Daniel Antoniello

Learn More
BACKGROUND AND PURPOSE Most improvement from poststroke aphasia occurs within the first 3 months, but there remains unexplained variability in recovery. Recently, we reported a strong correlation between initial impairment and change scores in motor recovery at 90 days. We wanted to determine whether aphasia recovery (defined as a change from baseline to 90(More)
The presence of a phantom limb (PL) resulting from a cerebral lesion has been reported to be a rare event. No prior study, however, has systematically investigated the prevalence of this syndrome in a group of post-stroke individuals. Fifty post-stroke individuals were examined with structured interview/questionnaire to establish the presence and perceptual(More)
Clinicians have long recognized the enormous variability of recovery among patients with aphasia. Accordingly, the identification of specific factors most important in determining the extent of recovery has been the subject of many investigations. Yet, the reasons for two patients of the same age, nearly identical clinical presentations, and similar MRI(More)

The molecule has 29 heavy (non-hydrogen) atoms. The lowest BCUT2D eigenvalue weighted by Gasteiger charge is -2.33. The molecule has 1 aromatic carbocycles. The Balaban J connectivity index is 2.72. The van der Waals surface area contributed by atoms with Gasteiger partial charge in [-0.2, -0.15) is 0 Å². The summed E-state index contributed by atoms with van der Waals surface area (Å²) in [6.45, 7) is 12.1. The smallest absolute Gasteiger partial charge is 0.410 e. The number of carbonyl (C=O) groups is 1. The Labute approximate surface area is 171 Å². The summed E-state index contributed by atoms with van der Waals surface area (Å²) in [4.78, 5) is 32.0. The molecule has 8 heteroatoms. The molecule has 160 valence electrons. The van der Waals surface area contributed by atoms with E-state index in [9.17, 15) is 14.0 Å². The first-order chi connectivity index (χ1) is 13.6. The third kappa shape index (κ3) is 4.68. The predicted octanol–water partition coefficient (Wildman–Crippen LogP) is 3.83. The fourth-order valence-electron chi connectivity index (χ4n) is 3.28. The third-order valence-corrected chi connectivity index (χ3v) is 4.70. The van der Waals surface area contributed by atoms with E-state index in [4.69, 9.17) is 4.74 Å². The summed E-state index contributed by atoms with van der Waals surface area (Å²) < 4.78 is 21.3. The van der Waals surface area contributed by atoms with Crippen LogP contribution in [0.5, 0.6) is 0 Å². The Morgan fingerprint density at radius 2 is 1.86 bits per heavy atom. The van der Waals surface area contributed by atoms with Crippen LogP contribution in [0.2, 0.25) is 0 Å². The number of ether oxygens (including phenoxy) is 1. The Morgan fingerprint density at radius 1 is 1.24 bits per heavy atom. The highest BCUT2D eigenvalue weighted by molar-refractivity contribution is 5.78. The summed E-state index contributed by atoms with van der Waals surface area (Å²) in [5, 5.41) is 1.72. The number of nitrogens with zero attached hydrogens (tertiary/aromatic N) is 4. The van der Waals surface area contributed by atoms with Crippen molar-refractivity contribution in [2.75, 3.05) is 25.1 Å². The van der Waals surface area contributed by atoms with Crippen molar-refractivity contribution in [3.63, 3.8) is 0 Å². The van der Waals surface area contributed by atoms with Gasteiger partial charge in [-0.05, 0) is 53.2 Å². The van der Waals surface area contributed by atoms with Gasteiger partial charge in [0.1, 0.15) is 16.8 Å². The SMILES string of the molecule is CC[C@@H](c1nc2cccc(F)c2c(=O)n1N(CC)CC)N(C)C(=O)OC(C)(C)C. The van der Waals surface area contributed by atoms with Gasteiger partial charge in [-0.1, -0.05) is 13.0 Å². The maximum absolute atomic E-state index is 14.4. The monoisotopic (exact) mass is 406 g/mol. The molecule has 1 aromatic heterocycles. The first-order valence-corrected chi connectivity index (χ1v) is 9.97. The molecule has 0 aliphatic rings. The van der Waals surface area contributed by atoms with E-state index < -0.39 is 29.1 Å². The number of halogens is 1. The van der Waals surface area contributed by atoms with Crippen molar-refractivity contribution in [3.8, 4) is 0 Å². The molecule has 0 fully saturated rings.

BACKGROUND Patients with Parkinson disease (PD) have deficits in the neurotransmitter systems important for the normal allocation of attention. We sought to examine how the presence of PD influences the spatial allocation of reactive (bottom-up) and volitional (top-down) attention. METHODS To assess the spatial allocation of attention, we used the line(More)
The misidentification of one's own limb (LM) after right hemisphere stroke is a striking phenomenon that is incompletely understood. The authors prospectively studied the natural history and anatomy of LM in 36 patients with hyperacute right middle cerebral artery infarct. Unlike in previous studies, rapid clinical assessment was prioritized. The authors(More)
A 57-year-old right-handed man complained of difficulty using his hands post-coronary artery bypass graft (figure). Neurologic examination revealed signs of callosal disconnection without hemiparesis. When asked to perform limb gestures like "brush your teeth" or "wave goodbye," the right hand performed flawlessly whereas the left hand was severely apraxic(More)
  • 1